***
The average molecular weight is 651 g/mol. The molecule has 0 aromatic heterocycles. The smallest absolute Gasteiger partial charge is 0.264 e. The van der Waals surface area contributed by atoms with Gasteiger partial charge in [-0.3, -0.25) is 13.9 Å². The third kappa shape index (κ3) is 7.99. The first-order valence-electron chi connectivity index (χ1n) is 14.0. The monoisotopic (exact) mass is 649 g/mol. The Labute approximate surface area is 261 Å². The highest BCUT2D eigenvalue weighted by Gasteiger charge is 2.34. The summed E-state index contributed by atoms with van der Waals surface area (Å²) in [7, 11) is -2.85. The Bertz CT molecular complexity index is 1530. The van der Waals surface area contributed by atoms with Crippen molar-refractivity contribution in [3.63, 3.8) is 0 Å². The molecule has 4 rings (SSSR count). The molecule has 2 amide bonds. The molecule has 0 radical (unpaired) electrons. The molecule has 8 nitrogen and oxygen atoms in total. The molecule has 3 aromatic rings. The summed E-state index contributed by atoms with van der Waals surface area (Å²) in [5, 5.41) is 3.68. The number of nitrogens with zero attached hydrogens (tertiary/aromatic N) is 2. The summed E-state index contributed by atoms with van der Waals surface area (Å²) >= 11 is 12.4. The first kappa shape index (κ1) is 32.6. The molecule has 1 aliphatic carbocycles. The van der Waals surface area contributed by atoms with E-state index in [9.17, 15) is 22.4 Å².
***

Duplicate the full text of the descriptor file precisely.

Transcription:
The average molecular weight is 651 g/mol. The molecule has 0 aromatic heterocycles. The smallest absolute Gasteiger partial charge is 0.264 e. The van der Waals surface area contributed by atoms with Gasteiger partial charge in [-0.3, -0.25) is 13.9 Å². The third kappa shape index (κ3) is 7.99. The first-order valence-electron chi connectivity index (χ1n) is 14.0. The monoisotopic (exact) mass is 649 g/mol. The Labute approximate surface area is 261 Å². The highest BCUT2D eigenvalue weighted by Gasteiger charge is 2.34. The summed E-state index contributed by atoms with van der Waals surface area (Å²) in [7, 11) is -2.85. The Bertz CT molecular complexity index is 1530. The van der Waals surface area contributed by atoms with Crippen molar-refractivity contribution in [3.63, 3.8) is 0 Å². The molecule has 4 rings (SSSR count). The molecule has 2 amide bonds. The molecule has 0 radical (unpaired) electrons. The molecule has 8 nitrogen and oxygen atoms in total. The molecule has 3 aromatic rings. The summed E-state index contributed by atoms with van der Waals surface area (Å²) in [5, 5.41) is 3.68. The number of nitrogens with zero attached hydrogens (tertiary/aromatic N) is 2. The summed E-state index contributed by atoms with van der Waals surface area (Å²) >= 11 is 12.4. The first kappa shape index (κ1) is 32.6. The molecule has 1 aliphatic carbocycles. The van der Waals surface area contributed by atoms with E-state index in [9.17, 15) is 22.4 Å².